Is My Baby An Extrovert If They Smile All The Time? A Psychotherapist Weighs In

My best friend is the most extroverted person I've ever met, which is funny, since I'm the most introverted person on the planet. When her daughter was born, she was really “chatty” and constantly smiling. And now as a toddler, she's just like my friend — the center of attention and talkative. Could we have known her daughter was an extrovert like her mother based on these traits? My friend was wondering even early on, "Is my baby an extrovert if they smile all the time?" Her daughter's traits certainly seemed that way. But can babies exhibit strong personality traits at such a young age? Is smiling a sign of being an extrovert, being happy, or just gas?

According to Dr. Mayra Mendez, a licensed psychotherapist and program coordinator for intellectual and developmental disabilities and mental health services at Providence Saint John's Child and Family Development Center in Santa Monica, California, smiling is “a universal communication tool,” that isn’t necessarily defined by temperament style, and is definitely not exclusive to outgoing or extroverted people, babies included. “A smile can have many meanings such as greeting, acknowledging, sharing joy or happiness, satisfaction, acceptance, agreement, and contentment to name a few,” Mendez explains to Romper in an email interview. “Smiling may be exhibited by babies who tend towards outgoing engagement, but smiles are also exhibited by babies who tends towards calm, quiet and cautious engagement.”

So what are some signs that your baby is an extrovert? Mendez says to look for your baby "reaching for people and using touch to engage; exhibiting high levels of vocalizations, talking, sound making; and exhibiting higher levels of activity and active exploring utilizing multi-sensory skills (talking, looking, touching, listening, high level motor movements, and use of space widely)." Your baby may also exhibit increased emotionality or may be easily emotionally charged, have a high level of reactivity, or be loud and excitable, according to Mendez.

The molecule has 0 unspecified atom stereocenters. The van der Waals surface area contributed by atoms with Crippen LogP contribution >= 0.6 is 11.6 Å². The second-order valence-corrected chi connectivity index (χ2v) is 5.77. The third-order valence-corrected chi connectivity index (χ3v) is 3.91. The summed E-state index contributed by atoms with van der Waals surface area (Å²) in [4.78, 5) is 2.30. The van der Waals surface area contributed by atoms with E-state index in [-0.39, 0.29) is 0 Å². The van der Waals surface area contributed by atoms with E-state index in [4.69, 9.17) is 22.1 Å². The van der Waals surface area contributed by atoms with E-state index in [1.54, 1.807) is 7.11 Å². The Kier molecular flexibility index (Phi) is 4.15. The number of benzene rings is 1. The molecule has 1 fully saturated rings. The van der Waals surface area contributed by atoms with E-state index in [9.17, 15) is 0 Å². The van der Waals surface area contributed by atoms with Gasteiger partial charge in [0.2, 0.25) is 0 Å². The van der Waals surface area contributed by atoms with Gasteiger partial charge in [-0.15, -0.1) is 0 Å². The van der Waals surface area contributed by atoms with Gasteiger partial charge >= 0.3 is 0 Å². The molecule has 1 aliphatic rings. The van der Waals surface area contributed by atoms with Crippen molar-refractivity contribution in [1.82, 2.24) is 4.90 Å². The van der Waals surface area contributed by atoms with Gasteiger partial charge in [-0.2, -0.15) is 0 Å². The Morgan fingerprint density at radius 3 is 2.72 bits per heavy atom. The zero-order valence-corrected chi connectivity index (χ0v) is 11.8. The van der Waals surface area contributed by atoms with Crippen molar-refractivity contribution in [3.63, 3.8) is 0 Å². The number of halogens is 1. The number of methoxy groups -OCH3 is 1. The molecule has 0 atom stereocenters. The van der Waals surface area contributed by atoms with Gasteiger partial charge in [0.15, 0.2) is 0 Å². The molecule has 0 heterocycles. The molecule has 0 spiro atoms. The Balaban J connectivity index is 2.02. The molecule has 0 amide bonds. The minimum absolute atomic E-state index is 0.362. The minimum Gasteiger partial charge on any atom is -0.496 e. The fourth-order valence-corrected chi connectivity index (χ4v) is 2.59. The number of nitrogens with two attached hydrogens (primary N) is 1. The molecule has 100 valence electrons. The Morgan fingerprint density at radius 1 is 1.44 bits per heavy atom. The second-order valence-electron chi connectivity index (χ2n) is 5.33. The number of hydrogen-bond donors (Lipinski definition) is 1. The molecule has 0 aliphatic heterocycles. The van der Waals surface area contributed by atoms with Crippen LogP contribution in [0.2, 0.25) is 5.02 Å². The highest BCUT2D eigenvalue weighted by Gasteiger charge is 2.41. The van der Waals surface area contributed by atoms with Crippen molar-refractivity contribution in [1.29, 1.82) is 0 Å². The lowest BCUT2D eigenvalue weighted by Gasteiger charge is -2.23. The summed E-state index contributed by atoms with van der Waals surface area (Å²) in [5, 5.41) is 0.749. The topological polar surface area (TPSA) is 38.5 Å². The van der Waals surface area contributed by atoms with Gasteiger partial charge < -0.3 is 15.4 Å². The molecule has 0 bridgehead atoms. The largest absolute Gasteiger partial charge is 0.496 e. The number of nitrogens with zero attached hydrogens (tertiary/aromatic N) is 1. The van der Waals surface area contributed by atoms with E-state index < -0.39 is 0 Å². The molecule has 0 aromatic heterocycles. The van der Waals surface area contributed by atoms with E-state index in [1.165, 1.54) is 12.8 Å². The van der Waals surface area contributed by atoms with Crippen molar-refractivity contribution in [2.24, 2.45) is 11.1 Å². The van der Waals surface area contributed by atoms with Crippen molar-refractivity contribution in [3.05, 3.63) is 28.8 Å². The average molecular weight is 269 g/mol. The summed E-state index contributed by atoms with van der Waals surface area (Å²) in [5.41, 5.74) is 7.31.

If you think your baby may be an introvert, Mendez says that those traits can include your baby being cautious, thoughtful, calm and quiet, and they may seem to be observational, have slow movements, and have a preference for solitude and "low-stimulation environments." Kind of like a sloth, and like myself. Other signs include being quiet and not making as much noise as other babies, being really good at entertaining themselves, learning best by watching the world around them and doing things themselves, and "having a low level of reactivity.”

As far as how soon you’ll be able to tell if your baby is an introvert or extrovert, Mendez says you will be able to tell as early as infancy. “Personality type may be better understood through the definition of temperament that simply means a child’s pattern or preferred manner of engaging, regulating emotions, processing information, and expressing emotions." Mendez says your newborn baby will show their temperament immediately, whether they're fussy, active and energetic (extroverted), or if they're calm, cautious, and quiet (introverted). A personality type or temperament style is composed of numerous aspects, Mendez says, including “genetics, cultural influences, modeling of the behaviors demonstrated by caregivers, and the overall nature of your baby’s disposition."

Since my husband and I are most definitely introverts to the T, I asked Mendez if this meant our son will be introverted as well, and whether it was a nature versus nurture issue. Are there parenting techniques that lend to your baby being more extroverted or introverted? Do they inherit this from the parents? Mendez says it’s a little of both nature and nurture, modeling, genetics, and environmental influences. “Parents who are well attuned to their child’s temperament style can better understand their baby’s individual differences. By understanding temperament, parents can support their child to express preferences, desires, and feelings appropriately. Parents with solid understanding of development and the impact of temperament upon the child’s behavior can also use their understanding of temperament to avoid blaming themselves or a child for reactions that are typical and unique to the child,” she says.

Even if your baby is smiley, it may not necessarily mean they are extroverted unless there are other traits your baby exhibits along with it, including being chatty, active, and emotionally charged. Enjoy that smiley happy baby, whether they’re extroverted or not. It’s much better than them being fussy, am I right?

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